British frigate to sail through South China Sea, says minister

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HMS Sutherland. Photo: Wikimedia Commons

A British warship is to sail through the South China Sea next month to assert the principle of freedom-of-navigation, the country’s Defence Secretary revealed on Tuesday.

In a move that is likely to irk Beijing, HMS Sutherland, an anti-submarine frigate, will set sail from Australia, taking a detour through through the resource-rich waterway on its way back to Britain. China claims all of the South China Sea as its sovereign waters, and has been busy militarizing a number of reefs and islets.

Britain’s Defence Secretary, Gavin Williamson, told The Australian newspaper that HMS Sutherland would “be sailing through the South China Sea and making it clear our navy has a right to do that.”

He would not say whether the frigate would sail within 12 nautical miles of any disputed territory or artificial island built by the Chinese, as US ships have done. He added, however, that: “We absolutely support the US approach on this, we very much support what the US has been doing.”

In January, Beijing said it had dispatched a warship to drive away a US missile destroyer which had “violated” its sovereignty by sailing close to a shoal in the sea.

Williamson said it was important that US allies such as Britain and Australia “assert our values” in the South China Sea, a marginal area of the Pacific Ocean that is believed to hold vast oil and gas deposits and through which US$5.0 trillion in trade passes annually.

While asserting his belief that the Donald Trump White House remains committed to Washington’s network of alliances around the world, he added: “The US is looking for other countries to do more. This is a great opportunity for the UK and Australia to do more, to exercise leadership.”

Britain's Secretary of State for Defence, Gavin Williamson. Photo: Reuters / Hannah McKay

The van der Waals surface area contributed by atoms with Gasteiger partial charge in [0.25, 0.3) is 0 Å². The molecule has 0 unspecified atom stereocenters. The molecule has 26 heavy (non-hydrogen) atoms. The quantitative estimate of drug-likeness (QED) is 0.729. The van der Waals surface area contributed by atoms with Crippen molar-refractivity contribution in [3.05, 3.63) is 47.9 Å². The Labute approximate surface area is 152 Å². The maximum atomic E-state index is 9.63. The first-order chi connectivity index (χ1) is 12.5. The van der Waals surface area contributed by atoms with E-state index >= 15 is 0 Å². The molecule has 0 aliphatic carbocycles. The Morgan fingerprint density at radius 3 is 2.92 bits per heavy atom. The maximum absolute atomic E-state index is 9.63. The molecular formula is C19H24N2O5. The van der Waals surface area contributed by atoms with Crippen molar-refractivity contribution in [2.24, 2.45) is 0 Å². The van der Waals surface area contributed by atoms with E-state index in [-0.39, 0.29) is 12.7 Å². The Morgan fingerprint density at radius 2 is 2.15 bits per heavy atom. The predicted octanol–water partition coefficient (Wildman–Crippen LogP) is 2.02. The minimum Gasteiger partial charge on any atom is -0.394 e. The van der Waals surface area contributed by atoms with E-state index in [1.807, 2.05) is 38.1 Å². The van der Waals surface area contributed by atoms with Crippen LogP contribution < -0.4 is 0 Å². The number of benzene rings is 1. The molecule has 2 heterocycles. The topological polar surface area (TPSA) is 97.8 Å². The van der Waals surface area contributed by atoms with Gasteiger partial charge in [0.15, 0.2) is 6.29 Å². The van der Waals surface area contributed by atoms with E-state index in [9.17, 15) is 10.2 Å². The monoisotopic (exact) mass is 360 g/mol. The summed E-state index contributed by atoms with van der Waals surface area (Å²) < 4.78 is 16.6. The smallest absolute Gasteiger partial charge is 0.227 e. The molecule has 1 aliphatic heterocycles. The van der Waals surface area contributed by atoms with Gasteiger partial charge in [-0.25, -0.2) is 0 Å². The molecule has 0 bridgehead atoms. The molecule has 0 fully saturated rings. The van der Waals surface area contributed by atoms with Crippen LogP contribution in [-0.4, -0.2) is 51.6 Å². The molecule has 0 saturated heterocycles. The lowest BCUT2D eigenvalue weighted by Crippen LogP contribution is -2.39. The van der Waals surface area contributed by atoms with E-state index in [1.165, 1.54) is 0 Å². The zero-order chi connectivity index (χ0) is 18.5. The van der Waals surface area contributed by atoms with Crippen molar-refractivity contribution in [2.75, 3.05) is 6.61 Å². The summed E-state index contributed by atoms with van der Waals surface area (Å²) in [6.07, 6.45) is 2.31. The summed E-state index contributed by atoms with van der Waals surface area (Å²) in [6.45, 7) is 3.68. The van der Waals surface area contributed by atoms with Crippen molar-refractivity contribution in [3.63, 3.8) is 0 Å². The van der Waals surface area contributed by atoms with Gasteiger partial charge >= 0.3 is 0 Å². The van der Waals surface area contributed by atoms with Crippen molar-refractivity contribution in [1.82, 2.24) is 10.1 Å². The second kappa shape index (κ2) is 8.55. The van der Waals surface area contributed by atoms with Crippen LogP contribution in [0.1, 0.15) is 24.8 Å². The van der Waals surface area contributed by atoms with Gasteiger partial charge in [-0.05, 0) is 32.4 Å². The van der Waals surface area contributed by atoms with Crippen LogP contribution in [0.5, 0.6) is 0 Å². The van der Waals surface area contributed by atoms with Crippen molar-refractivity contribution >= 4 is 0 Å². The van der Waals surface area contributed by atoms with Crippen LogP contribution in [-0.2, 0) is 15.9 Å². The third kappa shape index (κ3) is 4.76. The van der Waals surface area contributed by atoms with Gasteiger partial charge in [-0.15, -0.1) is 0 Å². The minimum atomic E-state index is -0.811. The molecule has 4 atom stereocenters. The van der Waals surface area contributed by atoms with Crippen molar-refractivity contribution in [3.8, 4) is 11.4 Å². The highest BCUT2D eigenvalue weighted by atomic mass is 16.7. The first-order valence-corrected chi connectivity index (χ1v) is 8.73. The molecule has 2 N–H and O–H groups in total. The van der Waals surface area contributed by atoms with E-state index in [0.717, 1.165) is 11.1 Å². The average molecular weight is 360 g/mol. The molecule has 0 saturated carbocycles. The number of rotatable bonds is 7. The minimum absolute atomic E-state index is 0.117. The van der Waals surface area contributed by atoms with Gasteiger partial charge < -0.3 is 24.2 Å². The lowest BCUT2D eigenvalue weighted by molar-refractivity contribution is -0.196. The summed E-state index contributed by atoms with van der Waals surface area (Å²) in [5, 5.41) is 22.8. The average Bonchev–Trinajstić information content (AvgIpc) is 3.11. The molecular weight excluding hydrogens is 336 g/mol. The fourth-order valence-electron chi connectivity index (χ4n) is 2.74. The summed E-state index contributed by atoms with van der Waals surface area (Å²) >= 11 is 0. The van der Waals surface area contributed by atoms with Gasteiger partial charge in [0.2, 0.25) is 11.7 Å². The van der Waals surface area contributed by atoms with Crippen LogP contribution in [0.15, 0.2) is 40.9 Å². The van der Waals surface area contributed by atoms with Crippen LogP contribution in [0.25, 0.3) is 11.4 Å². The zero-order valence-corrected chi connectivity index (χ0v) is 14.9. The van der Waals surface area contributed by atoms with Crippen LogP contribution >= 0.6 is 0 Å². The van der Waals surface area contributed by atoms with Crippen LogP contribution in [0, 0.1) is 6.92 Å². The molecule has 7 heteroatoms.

Britain’s Secretary of State for Defence, Gavin Williamson. Photo: Reuters / Hannah McKay

China in December defended its construction on disputed islands, which are also claimed by Southeast Asian neighbors, as “normal” after a US think tank released new satellite images showing the deployment of radar and other equipment.

In a separate interview with broadcaster ABC, Williamson warned of the need for vigilance to “any form of malign intent” from China, as it seeks to become a global superpower.

“Australia and Britain see China as a country of great opportunities, but we shouldn’t be blind to the ambition that China has and we’ve got to defend our national security interests,” he said.

“We’ve got to ensure that any form of malign intent is countered and we see increasing challenges – it’s not just from China, it’s from Russia, it’s from Iran – and we’ve got to be constantly making sure that our security measures, our critical national infrastructure is protected.”

Williamson is on a flying visit to Sydney and Canberra, in part to support BAE Systems’ bid to supply Australia with new frigates. In his interview with The Australian, he said: “Relations with China are fascinating. China offers great opportunities but it provides great challenges as well. We’ve got to have a mature approach to that ­relationship.”

With reporting from Agence France-Presse

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